Bleachers covered with colorful satin fabric rested on top of the dimly lit stage. Audience members filled in the seats and at exactly 7:42 p.m., the show began.
The second year of “The Vagina Monologues” took place Feb. 8-10 on the main stage of Dailey Theatre.
The play, a series of monologues, was filled with testimonies about such serious subjects as rape and abuse, to comedic entities such as a young girl’s struggle through her first period and the cast’s portrayal of about 20 different types of moans made during sex in one of their acts.
A play written by Eve Ensler, “The Vagina Monologues” brings awareness to audiences and the world about ongoing violence towards women.
In 1988, in response to the play, V-Day was created to be celebrated on the same day as Valentine’s Day to celebrate women and end violence against them.
V-Day impacted the campus of La Verne when President Stephen Morgan made it a “Rape Free Zone,” declaring it a safe place for men and women to work, live and learn.
Mayor Jon Blickenstaff is working on doing the same for the city of La Verne.
“Last year was my first time doing the show and it was really powerful and really moving,” said junior theater major and first-time director Ashley Miguel.
“It was such a huge success we decided to do it again,” Miguel added.
This year seems to have been a repeat success for Miguel with a full audience and of course talented actors.
A well-choreographed dance number was the opening scene for the show.
The music included powerful women singers such as Jewel, Christina Aguilera and “I’m Just A Girl” singer Gwen Stefani.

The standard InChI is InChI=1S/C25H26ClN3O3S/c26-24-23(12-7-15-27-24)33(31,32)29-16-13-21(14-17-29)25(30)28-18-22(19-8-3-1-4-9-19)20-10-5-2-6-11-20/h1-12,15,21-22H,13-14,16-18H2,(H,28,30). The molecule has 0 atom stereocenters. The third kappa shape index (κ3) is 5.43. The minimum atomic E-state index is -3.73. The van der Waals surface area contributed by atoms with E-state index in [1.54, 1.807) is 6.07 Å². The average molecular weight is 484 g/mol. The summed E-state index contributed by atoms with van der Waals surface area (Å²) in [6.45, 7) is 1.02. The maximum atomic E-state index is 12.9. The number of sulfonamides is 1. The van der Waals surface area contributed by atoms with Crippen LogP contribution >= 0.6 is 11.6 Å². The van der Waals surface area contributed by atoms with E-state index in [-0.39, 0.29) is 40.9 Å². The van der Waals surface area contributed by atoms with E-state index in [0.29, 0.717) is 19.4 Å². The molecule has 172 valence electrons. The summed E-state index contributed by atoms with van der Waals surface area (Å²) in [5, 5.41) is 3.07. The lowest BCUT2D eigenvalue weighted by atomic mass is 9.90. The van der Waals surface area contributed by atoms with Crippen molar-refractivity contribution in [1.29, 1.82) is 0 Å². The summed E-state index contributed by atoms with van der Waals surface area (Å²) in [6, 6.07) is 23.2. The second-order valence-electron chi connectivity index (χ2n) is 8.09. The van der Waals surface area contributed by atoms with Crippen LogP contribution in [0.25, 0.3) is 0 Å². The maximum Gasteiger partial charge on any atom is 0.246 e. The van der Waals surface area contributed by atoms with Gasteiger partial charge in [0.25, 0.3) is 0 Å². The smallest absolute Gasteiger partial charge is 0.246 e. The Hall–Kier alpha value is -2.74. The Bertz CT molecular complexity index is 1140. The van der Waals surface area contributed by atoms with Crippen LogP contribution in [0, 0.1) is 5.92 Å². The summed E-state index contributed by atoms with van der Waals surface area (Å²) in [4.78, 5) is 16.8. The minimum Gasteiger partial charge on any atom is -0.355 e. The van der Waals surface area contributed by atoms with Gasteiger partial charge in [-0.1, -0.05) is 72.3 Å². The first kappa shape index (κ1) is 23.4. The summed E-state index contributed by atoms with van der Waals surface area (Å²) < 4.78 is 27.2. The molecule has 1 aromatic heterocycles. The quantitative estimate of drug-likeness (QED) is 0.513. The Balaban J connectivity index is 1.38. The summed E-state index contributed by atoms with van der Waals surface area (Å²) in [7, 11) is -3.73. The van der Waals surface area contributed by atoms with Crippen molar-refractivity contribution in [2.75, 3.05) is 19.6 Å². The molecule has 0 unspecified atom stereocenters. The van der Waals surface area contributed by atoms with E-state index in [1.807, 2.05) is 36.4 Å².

“The dancing was the most difficult part but I think we pulled it off,” said senior Spanish major Irene Beltran.
“Thoughts of a dance number played into my head,” said choreographer and MC Adrianna Castillo, a sophomore broadcast television major.
“I was talking to Ashley and asked her if we could do a dance number choreographed to songs about femininity and she said ‘Okay, you put it together,’” Castillo said.
There were mixed emotions spread throughout each piece.
Laughter seemed to be the main goal of the actors, especially during pieces read by the chorus composed of Rachel Ortiz, Adriana Serrano and Toya Johnson-Moore.
Ortiz’s comedic timing, Serrano’s delivery of sweetness and Moore’s confidence brought together a trio full of information.
One of the topics covered a six-year old girl’s response to questions about the vagina, bringing giggles and high-pitched laughs to an entertained audience.
The show ended with the entire audience on their feet after Debbie Roberts’ monologue of the abused in today’s society.
They stood for the sexually abused, the knowledge of anyone who has been sexually abused and the prevention of sexual abuse.
“I didn’t know what to expect but it was good,” said Sara Tozier, a liberal studies major at Azusa Pacific University.
“The Vagina Monologues” hit the right spot dramatically, comedically and emotionally speaking.
It is worth seeing no matter your gender.
Katarina Woloschuk can be reached at firstname.lastname@example.org.